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Transnational corporations
 

Transnational corporations

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TRANSNATIONAL CORPORATIONS

TRANSNATIONAL CORPORATIONS

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    Transnational corporations Transnational corporations Presentation Transcript

    • 1 TRANSNATIONAL CORPORATIONS By Mohammad shafiq Obeidat Wilmington University DBA
    • 2
    • 3 Agendas Why firms transnationalize How firms transnationalize TNCs as ‘networks within networks’ Configuring the TNCs’ internal networks TNCs within networks of externalized relationships
    • 4 Transnational Corporations A TNC is a firm that has the power to coordinate and control operations in more than one country, even if it does not own them
    • 5 Why firms transnationalize Pursuit of profit A firm’s profitability is the key barometer to its business firms may have a variety of motives other than profit, such as increasing their share of a market, becoming the industry leader, or simply making the firm bigger. But, in the long run, none of these is more important than the pursuit of profit itself.
    • 6 Although a firm’s motivation for engaging in transnational operations may be highly individual we can classify them into two broad categories Market orientation allows firms to locate inside particular markets and tailor make production - Three attributes of markets are especially important: -Market size (per capita income) - structure of demand(incomes rise ) - Accessibility (transportation)
    • 7 Export-import trade Foreign direct investment Licensing Franchising Management contracts
    • 8 Asset orientation allows access to various assets such as Natural resource ( Oil industry )knowledge of labour (costs, productivity, skills) - Access to knowledge (technologies) - Access to labour ( wages, skill levels, location, gender, union membership )
    • 9
    • 10 How firms transnationalize Firm must have strong domestic position to expand geographically - Product cycle How firms start in new market setting up new facility Merging with local firm
    • 11
    • 12 TNCs as ‘networks within networks’ TNCs come in ‘all shapes and sizes’, two basic characteristics apply to all of them - TNCs are networks within networks structured through a myriad of complex relationships, transactions , exchanges and interactions within their own internal corporate network and between that network and those of the other key actors with whom TNCs must interact -
    • 13
    • 14 TNCs organize and configure their networks arises from a number of interrelated influences - The nature and complexity of the industry environment in which the firm operates ,including the nature of competition, technology, regulatory structures etc. - The firm’s specific history and geography, its culture and administrative heritage in the form of accepted practices built up over a period of time, producing a particular ‘strategic predisposition’17 characteristics derived from its home-country embeddedness.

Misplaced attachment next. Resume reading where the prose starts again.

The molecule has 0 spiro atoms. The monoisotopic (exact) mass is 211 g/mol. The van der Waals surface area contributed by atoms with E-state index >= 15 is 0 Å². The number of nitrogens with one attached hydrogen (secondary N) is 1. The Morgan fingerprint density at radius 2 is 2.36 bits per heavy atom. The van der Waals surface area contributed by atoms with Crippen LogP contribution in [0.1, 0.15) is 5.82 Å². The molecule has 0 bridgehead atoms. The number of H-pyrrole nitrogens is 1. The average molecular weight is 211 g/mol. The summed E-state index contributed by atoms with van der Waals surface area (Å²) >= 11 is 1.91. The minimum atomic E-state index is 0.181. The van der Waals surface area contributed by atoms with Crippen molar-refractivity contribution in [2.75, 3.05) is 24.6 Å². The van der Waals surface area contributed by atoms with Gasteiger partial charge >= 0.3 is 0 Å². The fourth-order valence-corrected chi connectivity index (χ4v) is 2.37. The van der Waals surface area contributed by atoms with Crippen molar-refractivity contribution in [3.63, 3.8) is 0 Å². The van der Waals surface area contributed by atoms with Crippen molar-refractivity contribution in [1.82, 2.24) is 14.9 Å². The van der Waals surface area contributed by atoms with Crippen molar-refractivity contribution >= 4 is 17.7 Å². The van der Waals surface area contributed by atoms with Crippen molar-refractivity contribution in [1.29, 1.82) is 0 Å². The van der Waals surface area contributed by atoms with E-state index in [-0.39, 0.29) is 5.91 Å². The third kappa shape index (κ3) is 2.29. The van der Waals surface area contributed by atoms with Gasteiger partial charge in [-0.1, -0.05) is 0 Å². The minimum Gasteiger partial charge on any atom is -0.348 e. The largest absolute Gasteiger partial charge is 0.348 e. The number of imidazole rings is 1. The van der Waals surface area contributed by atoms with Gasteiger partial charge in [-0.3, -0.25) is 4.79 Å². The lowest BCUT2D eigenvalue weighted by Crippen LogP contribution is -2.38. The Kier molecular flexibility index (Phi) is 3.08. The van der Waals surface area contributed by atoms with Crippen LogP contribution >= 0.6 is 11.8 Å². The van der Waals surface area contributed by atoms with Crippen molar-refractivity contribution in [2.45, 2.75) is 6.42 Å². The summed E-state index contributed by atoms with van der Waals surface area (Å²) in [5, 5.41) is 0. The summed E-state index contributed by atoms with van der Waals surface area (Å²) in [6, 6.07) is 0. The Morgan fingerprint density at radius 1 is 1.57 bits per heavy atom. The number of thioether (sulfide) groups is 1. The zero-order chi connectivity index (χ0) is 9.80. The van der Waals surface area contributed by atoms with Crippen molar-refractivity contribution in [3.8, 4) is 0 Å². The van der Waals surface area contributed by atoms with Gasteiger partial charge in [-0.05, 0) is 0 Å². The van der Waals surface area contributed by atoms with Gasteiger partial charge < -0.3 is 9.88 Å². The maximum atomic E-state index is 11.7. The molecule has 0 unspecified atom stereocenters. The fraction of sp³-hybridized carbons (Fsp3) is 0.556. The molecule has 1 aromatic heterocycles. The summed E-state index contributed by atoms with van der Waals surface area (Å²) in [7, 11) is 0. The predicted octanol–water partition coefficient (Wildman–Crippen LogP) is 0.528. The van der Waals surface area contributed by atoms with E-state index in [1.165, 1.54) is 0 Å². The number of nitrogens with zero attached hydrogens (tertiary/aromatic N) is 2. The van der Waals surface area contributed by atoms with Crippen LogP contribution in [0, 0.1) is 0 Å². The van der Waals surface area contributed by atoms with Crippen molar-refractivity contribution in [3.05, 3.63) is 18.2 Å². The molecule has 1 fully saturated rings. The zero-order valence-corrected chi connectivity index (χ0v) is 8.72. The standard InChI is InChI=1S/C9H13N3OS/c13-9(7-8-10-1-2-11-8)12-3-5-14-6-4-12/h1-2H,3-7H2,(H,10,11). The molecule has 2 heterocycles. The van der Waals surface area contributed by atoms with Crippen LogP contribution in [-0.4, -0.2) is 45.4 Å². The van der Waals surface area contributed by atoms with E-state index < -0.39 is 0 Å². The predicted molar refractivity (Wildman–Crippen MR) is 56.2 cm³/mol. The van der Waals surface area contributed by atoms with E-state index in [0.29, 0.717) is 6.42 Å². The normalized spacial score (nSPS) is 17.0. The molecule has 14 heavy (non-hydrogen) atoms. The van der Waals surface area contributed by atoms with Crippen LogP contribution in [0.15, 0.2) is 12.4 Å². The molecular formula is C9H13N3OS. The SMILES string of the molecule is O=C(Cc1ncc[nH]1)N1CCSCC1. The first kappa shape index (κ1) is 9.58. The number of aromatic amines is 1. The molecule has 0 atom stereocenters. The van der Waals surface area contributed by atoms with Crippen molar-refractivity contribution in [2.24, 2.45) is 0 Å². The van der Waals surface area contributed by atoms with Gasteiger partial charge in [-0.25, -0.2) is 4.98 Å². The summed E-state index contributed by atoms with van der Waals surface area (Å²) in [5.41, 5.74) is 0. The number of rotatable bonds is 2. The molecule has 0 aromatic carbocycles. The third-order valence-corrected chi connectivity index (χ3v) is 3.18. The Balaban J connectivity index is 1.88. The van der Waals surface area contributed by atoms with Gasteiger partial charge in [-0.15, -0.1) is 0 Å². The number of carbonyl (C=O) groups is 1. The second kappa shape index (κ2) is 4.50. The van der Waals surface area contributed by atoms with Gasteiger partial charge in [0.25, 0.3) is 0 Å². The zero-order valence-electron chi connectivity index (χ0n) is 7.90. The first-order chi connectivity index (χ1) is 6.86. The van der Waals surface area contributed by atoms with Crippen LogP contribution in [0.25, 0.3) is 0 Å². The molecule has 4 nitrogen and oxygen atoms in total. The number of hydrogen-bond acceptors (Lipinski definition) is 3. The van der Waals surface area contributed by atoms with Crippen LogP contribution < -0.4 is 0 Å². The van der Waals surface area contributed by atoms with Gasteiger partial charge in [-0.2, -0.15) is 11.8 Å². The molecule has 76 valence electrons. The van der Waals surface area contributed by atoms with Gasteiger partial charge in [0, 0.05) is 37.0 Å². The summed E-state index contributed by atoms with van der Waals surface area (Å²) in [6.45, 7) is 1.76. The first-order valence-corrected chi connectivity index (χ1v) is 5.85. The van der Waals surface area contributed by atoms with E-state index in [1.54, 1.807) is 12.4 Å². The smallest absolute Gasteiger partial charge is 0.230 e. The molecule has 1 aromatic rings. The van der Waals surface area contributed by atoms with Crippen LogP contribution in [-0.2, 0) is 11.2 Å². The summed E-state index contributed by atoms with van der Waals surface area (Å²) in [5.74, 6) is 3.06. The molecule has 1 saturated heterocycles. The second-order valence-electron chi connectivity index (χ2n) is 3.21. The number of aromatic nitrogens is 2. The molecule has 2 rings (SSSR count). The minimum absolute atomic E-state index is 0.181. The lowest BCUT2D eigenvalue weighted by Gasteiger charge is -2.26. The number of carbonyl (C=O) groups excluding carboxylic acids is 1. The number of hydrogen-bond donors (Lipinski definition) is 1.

• 15 The geographical embeddedness of TNCs Home-country influences The rate of globalization is accelerating. Regionalization is taking place, resulting in trading blocs. The participation of countries in world trade is shifting.
    • 16 The Composition of Trade Between the 1960’s and the 1990’s the importance of manufactured goods increased while the role of primary commodities (i.e. rubber or mining) had decreased. More recently, there has been a shift of manufacturing to countries with emerging economies. There has been an increase in the area of services trade in recent years.
    • 17 The Current U.S. International Trade Position Exports and Imports of Goods and Services per Capita for Selected Countries Country Exports per Capita Imports per Capita Australia Brazil China Japan Kenya United Kingdom United States $4,296 379 222 4,165 91 4,767 3,472 $4,525 428 199 3,622 125 5,500 4,962
    • 18 The Impact of International Business on the United States U.S. international business outflows are important on the macroeconomic level in terms of balancing the trade account. On the microeconomic level, participation in international business can help firms achieve economies of scale that cannot be achieved in domestic markets.
    • 19 Average Plant Salary and Wages (per worker, dollars per hour) 0 5 10 15 20 25 30 All Plants Small Plants Large Plants $perhour Non-Exporters Exporters
    • 20 Globalization Because of globalization, for the first time in history, the availability of international products and services can be accessed by individuals in many countries, from diverse economic backgrounds.
    • 21 The Structure of this Book Part One introduces the importance of international business and its global linkages. Part Two presents the environment of international business, addressing culture, policies, politics, and law. Part Three provides coverage of the theory of international trade and investment and presents balance of payments issues. Part Four discusses markets, financial systems, economic integration, and emerging market concerns.
    • 22 The Structure of this Book (cont.) Part Five presents the strategy considerations surrounding international business. Part Six targets the operational issues surrounding international business, using an implementation- oriented perspective. Part Seven concludes the book with a focus on the future of the field and the reader’s career.